user98235 user98235 - 1 month ago 9
R Question

Calculating the transition probabilities in R

Let's assume that we have the following 4 states: (A, B, C, D)

The table I have has the following format

old new
A B
A A
B C
D B
C D
. .
. .
. .
. .


I would like the calculate the following probabilities based on the data given in the table:

P(new=A | old=A)
P(new=B | old=A)
P(new=C | old=A)
P(new=D | old=A)
P(new=A | old=B)
.
.
.
.
P(new=C | old=D)
P(new=D | old=D)


I can do it in a manual way, summing up all the values when each transition happens and dividing by the number of rows, but I was wondering if there's a built-in function in R that calculates those probabilities or at least helps to fasten calculating those probabilities.

Any help/input would be greatly appreciated. If there's no such function, oh well.

lmo lmo
Answer

In base R, you could use prop.table on a table object:

transMat <- prop.table(with(df, table(old, new)), 2)
transMat
   new
old          A          B          C          D
  A 0.26315789 0.27272727 0.18181818 0.22222222
  B 0.31578947 0.36363636 0.09090909 0.22222222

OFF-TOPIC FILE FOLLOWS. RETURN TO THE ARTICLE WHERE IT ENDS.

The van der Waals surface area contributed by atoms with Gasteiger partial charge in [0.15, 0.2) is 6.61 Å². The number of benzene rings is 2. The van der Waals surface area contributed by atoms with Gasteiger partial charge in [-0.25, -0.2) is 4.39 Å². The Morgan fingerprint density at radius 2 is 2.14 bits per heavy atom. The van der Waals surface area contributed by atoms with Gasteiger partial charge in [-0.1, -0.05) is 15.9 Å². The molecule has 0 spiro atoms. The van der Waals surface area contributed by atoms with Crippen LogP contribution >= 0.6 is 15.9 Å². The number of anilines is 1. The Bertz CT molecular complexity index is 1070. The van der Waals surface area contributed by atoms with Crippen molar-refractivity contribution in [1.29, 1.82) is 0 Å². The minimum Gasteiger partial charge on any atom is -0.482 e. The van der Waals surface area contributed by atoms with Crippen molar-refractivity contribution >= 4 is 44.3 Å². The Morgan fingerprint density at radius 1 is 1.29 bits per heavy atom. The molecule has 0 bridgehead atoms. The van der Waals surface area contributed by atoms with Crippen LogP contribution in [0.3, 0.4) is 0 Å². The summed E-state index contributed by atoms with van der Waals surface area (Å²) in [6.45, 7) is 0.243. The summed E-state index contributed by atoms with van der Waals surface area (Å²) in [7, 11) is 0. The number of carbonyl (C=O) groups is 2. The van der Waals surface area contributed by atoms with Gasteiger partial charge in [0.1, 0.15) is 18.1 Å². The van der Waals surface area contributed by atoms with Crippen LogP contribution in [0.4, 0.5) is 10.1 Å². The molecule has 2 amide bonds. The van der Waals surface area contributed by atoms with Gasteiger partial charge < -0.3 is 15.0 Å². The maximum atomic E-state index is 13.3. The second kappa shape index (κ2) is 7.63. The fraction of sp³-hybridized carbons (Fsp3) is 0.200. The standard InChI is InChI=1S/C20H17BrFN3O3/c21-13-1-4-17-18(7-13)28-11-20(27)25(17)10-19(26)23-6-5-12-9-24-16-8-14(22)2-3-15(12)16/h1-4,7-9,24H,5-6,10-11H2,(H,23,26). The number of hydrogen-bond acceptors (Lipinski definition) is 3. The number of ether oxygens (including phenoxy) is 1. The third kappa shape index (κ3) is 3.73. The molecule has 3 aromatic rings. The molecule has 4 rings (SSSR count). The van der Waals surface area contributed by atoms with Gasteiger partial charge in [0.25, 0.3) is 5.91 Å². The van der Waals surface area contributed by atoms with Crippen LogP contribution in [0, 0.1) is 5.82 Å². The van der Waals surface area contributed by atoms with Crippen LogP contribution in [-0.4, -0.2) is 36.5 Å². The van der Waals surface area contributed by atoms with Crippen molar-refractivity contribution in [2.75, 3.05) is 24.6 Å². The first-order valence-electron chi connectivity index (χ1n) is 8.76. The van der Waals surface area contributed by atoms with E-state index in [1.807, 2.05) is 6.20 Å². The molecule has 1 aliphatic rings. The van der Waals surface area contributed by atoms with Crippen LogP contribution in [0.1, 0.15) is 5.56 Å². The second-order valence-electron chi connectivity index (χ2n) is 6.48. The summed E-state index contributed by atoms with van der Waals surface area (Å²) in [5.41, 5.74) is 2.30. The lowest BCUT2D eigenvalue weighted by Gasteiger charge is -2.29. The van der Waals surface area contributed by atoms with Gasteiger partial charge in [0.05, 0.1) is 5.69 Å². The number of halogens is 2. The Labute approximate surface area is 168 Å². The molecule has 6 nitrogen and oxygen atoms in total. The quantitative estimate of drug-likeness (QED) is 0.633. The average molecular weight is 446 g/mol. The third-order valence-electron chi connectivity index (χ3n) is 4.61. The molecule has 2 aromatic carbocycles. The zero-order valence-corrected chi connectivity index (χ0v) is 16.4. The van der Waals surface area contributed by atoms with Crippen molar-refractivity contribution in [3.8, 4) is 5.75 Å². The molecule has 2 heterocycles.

C 0.21052632 0.27272727 0.45454545 0.33333333
  D 0.21052632 0.09090909 0.27272727 0.22222222

Here, the columns sum to 1:

colSums(transMat)
A B C D 
1 1 1 1

edit On further reflection, I think using margin=1 is actually the desired outcome since old (the conditioned variable) is in the rows and because p(A|A) + p(B|A) + p(C|A) + p(D|A) should equal 1. In this scenario,

transMat <- prop.table(with(df, table(old, new)), 1)
transMat
   new
old          A          B          C          D
  A 0.41666667 0.25000000 0.16666667 0.16666667
  B 0.46153846 0.30769231 0.07692308 0.15384615
  C 0.26666667 0.20000000 0.33333333 0.20000000
  D 0.40000000 0.10000000 0.30000000 0.20000000

will work. alternatively, the transpose prop.table(with(df, table(new, old)), 2).

data

set.seed(1234)
df <- data.frame(old=sample(LETTERS[1:4], 50, replace=TRUE),
                 new=sample(LETTERS[1:4], 50, replace=TRUE))